February 1, 2014

Police seek body cams

Camera tech would record everything officer sees

February 1, 2014 By Anita Reding Phoenix Staff Writer

Muskogee police officers have used dash cameras in their patrol cars for several years, but department officials say they would benefit from the newest body camera technology.

Police department administrators want to apply for a grant from the City of Muskogee Foundation to purchase the cameras and are planning to seek permission from the Muskogee City Council this week, said Deputy Chief Chad Farmer.

The estimate for the initial expense to equip Muskogee officers with body cams and provide data storage is approximately $250,000, he said.

The majority of the Muskogee Police Department cars have dash cameras. The cameras record events to DVDs which are then cataloged and stored at the station, Farmer said.

Each camera, which can record audio and video, was purchased by the police department for approximately $5,000.

If a lawsuit or a complaint is filed regarding an action by a police officer, finding the disk that recorded that event is tedious work, he said. The DVDs also take up space, which is limited at the department.

The department has been testing body cams from several different companies for more than a year, Farmer said.

Some of the models have cameras that mount on an officer’s shirt pocket, others clip to glasses or are placed above the ear.

The department is testing two from Taser. One of the officers who is currently testing the Taser body cams is Michael Lippmann.

“With the (body cam) camera system in place, it follows everywhere that my eyes are looking,” he said. “So, what I am seeing, the camera is seeing.”

“If you look at our dash cam system that we have right now, that’s a great system if the incident occurs right in front of the officer’s vehicle,” Lippmann said. “Anything outside of that scope of the viewing angle is not on camera.

“This replaces that aspect in that everything that I am seeing is being recorded and made available to be reviewed at a later time.”

The audio capabilities for the department’s dash cams are also limited, and audio will not be recorded if an officer is involved in a foot pursuit and is away from his squad car.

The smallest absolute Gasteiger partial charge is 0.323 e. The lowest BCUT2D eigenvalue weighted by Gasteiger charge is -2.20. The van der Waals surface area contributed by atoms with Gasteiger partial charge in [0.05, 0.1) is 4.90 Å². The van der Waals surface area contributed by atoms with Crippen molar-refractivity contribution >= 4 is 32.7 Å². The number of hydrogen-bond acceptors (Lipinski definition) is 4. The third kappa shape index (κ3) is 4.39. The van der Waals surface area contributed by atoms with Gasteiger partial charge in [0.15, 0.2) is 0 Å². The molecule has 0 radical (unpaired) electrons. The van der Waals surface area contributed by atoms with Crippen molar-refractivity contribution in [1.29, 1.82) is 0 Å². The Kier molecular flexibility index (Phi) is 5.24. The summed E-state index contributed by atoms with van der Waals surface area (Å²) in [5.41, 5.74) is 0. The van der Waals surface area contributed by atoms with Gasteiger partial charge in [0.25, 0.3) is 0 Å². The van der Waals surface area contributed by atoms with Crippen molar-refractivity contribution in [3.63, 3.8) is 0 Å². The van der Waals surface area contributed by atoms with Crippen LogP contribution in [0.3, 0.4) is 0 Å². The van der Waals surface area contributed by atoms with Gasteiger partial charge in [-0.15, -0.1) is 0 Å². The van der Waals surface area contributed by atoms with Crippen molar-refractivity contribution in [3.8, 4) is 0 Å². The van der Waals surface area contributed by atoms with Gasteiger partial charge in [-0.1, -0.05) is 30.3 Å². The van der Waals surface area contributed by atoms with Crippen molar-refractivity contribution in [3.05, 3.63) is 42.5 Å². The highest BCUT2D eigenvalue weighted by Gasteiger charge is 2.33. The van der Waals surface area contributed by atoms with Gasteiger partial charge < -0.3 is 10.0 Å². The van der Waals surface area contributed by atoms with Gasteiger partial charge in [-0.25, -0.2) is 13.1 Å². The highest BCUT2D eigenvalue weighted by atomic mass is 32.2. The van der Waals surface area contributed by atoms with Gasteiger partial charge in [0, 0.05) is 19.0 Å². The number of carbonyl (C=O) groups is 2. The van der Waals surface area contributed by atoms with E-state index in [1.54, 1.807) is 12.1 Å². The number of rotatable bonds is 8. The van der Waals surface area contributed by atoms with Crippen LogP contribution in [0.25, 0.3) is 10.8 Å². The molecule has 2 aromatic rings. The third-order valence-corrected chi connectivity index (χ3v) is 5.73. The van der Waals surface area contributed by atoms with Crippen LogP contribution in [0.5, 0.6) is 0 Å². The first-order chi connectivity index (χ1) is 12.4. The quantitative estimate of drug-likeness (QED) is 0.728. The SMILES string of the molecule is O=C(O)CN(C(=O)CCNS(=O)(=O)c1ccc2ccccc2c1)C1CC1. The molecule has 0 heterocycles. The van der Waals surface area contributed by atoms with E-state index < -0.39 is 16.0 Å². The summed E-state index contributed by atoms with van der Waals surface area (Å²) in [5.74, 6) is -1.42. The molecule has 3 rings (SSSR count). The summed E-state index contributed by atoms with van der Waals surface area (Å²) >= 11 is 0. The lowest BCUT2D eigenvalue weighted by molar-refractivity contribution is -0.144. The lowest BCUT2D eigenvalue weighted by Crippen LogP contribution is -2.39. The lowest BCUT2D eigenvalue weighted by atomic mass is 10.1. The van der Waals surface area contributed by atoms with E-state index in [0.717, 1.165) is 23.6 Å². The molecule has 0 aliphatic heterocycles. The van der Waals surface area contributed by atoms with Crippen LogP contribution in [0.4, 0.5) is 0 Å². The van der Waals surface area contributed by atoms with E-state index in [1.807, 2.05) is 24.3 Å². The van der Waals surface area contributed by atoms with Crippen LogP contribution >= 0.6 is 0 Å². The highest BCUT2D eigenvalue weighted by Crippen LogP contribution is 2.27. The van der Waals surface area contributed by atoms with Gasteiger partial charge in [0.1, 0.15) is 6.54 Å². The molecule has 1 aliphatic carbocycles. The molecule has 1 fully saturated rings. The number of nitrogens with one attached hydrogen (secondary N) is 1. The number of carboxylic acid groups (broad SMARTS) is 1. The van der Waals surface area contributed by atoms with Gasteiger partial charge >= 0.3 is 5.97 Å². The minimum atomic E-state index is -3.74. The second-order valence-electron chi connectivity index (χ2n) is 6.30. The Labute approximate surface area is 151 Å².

Supervisors also would be able to use the system, Lippman said. The camera system offers supervisors the capability to link into the system and observe officers in the field, which Lippman said would “hold both the officer and the system more accountable” if all action is being recorded.

The body cam system could also be “a very good teaching tool,” Lippman said, explaining that recruits could view their actions from while on patrol and receive immediate feedback from a trainer and be better prepared for the next call.

“We have used it on five SOT (Special Operations Team) call-out operations,” Lippman said. “Whenever the operation is over, we do our debrief ...  we’re able to watch the video and critique ourselves even better than we would just by having a verbal debrief after the fact.”

Body cameras could be useful when there are complaints made against the police department and when lawsuits are filed.

"Having these (body cameras) is like having an impartial witness," said Cpl. Michael Mahan. "The video is going to show what it's going to show."

City Attorney Roy Tucker said body cams would help the department with litigation issues and also complaints regarding an officer's action.

"It creates an additional evidentiary tool for litigation and for personnel issues," he said.

Since July 1, 2008, six cases alleging excessive force have been filed against the police department, Tucker said. One case is pending, and the others have been disposed of, he said.

One of the negative aspects of the department using body cams is the “ongoing, continual costs” regarding the storage of the recordings, Farmer said.

“That video has got to be stored somewhere,” he said.

There are several options for storage. The department can purchase the necessary equipment and store the videos, or pay for the information to be stored off-site.

The department’s policy is to keep recordings for three years.

“That expense will add up quickly,” he said. “We’ve got to figure out how much that’s going to cost.”

Initial purchase prices for the body cams the department is considering purchasing are between $400 and $900. The price will depend on the vendor and the type of camera purchased.

“We’re trying to get the best camera we can for the best price,” Farmer said.

If the department receives the necessary funds, approximately 70 cameras will be purchased, which can be installed in all patrol cars, plus a few for backup “in case one goes down,” he said.

At the end of their shifts, officers will place the recording system in the docking station, which will download and store the data. Muskogee police are looking at options regarding data storage, Farmer said.

Although the department will pay fees for digital storage, it will alleviate the manpower expense required to physically log and store the recordings. The system will also reduce the amount of physical storage space needed, Farmer said.

Department officials are also considering continuing to use the dash cameras in addition to body cameras.

Farmer said the police department will present a request to the city council this week to request a grant.

If the City Council approves the department’s request, a Letter of Intent will be sent to the foundation for consideration.

The police department also is planning to submit a request to the JAG (Justice Assistance Grant) Program, and Farmer said it’s possible that the city of Muskogee could budget money for the body cams.

Reach Anita Reding at (918) 684-2903 or areding@muskogeephoenix.com.

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